PORTLAND, Maine — Maine’s urban center is looking to roll out a bike share program as soon as next summer.
The city of Portland is looking to partner with private companies on a bicycle-sharing program, hoping to increase the number of affordable transportation options during the city’s warmer months similar to programs in New York, Montreal and Washington, D.C.
Bike share programs have gained in popularity over the last decade as a way to ease traffic congestion and fight pollution. At least 80 U.S. cities deployed bike share programs and 100 more were developing them, according to a 2016 study by the Pew Research Center.
“Expanded ways for people to safely bike in Portland is consistently mentioned by residents as something they value and hope to see more of,” said Christine Grimando, the city’s planning and urban development director. “Having a bike share system in Portland will be a fantastic opportunity for us to increase affordable, healthy transit and recreation options for all.”
Portland, with a residential population of roughly 66,000 excluding commuters and tourists, follows a number of smaller cities beginning to put bike share to use. A 2017 report found that these programs are “almost universally popular” and use relatively little tax revenue, with costs often covered by membership fees and sponsorships.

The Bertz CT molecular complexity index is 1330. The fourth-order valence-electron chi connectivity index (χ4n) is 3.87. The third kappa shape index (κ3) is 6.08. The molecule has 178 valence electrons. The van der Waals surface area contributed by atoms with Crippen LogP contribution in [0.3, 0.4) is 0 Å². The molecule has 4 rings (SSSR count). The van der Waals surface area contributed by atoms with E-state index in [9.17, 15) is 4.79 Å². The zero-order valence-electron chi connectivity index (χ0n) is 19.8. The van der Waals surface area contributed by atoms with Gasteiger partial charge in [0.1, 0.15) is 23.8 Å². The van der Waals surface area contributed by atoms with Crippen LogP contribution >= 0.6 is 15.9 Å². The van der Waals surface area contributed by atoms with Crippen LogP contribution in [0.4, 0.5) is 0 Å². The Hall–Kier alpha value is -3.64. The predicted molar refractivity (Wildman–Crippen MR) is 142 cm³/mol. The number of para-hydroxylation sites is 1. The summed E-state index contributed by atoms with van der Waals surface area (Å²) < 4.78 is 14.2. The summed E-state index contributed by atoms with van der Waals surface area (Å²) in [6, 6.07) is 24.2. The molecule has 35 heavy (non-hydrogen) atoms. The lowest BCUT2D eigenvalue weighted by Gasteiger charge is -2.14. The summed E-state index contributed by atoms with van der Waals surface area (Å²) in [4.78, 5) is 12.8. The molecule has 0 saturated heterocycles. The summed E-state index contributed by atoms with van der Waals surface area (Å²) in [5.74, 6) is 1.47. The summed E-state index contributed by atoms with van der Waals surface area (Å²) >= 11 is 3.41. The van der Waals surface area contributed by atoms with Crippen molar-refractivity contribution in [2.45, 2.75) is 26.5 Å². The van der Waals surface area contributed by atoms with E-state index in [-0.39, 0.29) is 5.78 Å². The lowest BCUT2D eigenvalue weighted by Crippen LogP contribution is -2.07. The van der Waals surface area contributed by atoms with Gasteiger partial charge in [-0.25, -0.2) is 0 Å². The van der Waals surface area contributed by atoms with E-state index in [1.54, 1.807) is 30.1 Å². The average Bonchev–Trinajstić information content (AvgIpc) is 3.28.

The first year of Portland’s bike share program would be a “provisional pilot period” with possible extensions. The expectation is that the selected provider would design, market, operate and maintain the bicycles, and initiate a pilot no later than June 2022, according to a city spokesperson. City officials issued a request for proposals this week.
Jim Tasse, assistant director of the Bicycle Coalition of Maine, was excited to hear that Portland is reviving efforts to start a bike share.
“The Bicycle Coalition of Maine enthusiastically supports bike share programs as they help grow ridership, drive infrastructure improvements and make motorists more familiar with bikes on the road,” Tasse said.
Officials did not define the cost, number of bicycles or geographic area of coverage for a potential program, which could encompass the entire city or a smaller area. It is not yet determined whether the system would be dockless, station-based, or use non-electric or electric-assisted bicycles. Bike options should be available 24 hours a day, seven days a week and have a range of membership options.
The city hopes to decrease “drive-alone trips,” expand tourist travel options and “encourage car-free visits to Portland,” the spokesperson said.